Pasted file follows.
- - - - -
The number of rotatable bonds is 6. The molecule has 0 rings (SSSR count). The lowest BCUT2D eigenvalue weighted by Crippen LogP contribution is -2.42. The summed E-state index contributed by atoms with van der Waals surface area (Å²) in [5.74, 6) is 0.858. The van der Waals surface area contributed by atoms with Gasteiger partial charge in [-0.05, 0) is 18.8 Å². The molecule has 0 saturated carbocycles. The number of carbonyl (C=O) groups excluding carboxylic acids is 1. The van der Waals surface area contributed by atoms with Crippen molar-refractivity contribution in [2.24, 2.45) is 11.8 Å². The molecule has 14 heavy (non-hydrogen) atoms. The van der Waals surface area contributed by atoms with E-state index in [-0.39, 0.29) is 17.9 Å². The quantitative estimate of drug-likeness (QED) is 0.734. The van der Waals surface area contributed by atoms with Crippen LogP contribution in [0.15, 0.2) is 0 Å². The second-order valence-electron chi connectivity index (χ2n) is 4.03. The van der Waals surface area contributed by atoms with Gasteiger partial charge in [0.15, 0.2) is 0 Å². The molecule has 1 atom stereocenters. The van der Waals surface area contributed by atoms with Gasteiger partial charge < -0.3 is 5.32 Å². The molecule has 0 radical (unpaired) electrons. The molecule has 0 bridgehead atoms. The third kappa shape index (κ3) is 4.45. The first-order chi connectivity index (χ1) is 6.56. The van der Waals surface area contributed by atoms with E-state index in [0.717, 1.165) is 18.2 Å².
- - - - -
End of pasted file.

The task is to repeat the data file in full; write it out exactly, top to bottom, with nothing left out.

The number of rotatable bonds is 6. The molecule has 0 rings (SSSR count). The lowest BCUT2D eigenvalue weighted by Crippen LogP contribution is -2.42. The summed E-state index contributed by atoms with van der Waals surface area (Å²) in [5.74, 6) is 0.858. The van der Waals surface area contributed by atoms with Gasteiger partial charge in [-0.05, 0) is 18.8 Å². The molecule has 0 saturated carbocycles. The number of carbonyl (C=O) groups excluding carboxylic acids is 1. The van der Waals surface area contributed by atoms with Crippen molar-refractivity contribution in [2.24, 2.45) is 11.8 Å². The molecule has 14 heavy (non-hydrogen) atoms. The van der Waals surface area contributed by atoms with E-state index in [-0.39, 0.29) is 17.9 Å². The quantitative estimate of drug-likeness (QED) is 0.734. The van der Waals surface area contributed by atoms with Crippen LogP contribution in [0.15, 0.2) is 0 Å². The second-order valence-electron chi connectivity index (χ2n) is 4.03. The van der Waals surface area contributed by atoms with Gasteiger partial charge in [0.15, 0.2) is 0 Å². The molecule has 1 atom stereocenters. The van der Waals surface area contributed by atoms with Gasteiger partial charge < -0.3 is 5.32 Å². The molecule has 0 radical (unpaired) electrons. The molecule has 0 bridgehead atoms. The third kappa shape index (κ3) is 4.45. The first-order chi connectivity index (χ1) is 6.56. The van der Waals surface area contributed by atoms with E-state index in [0.717, 1.165) is 18.2 Å².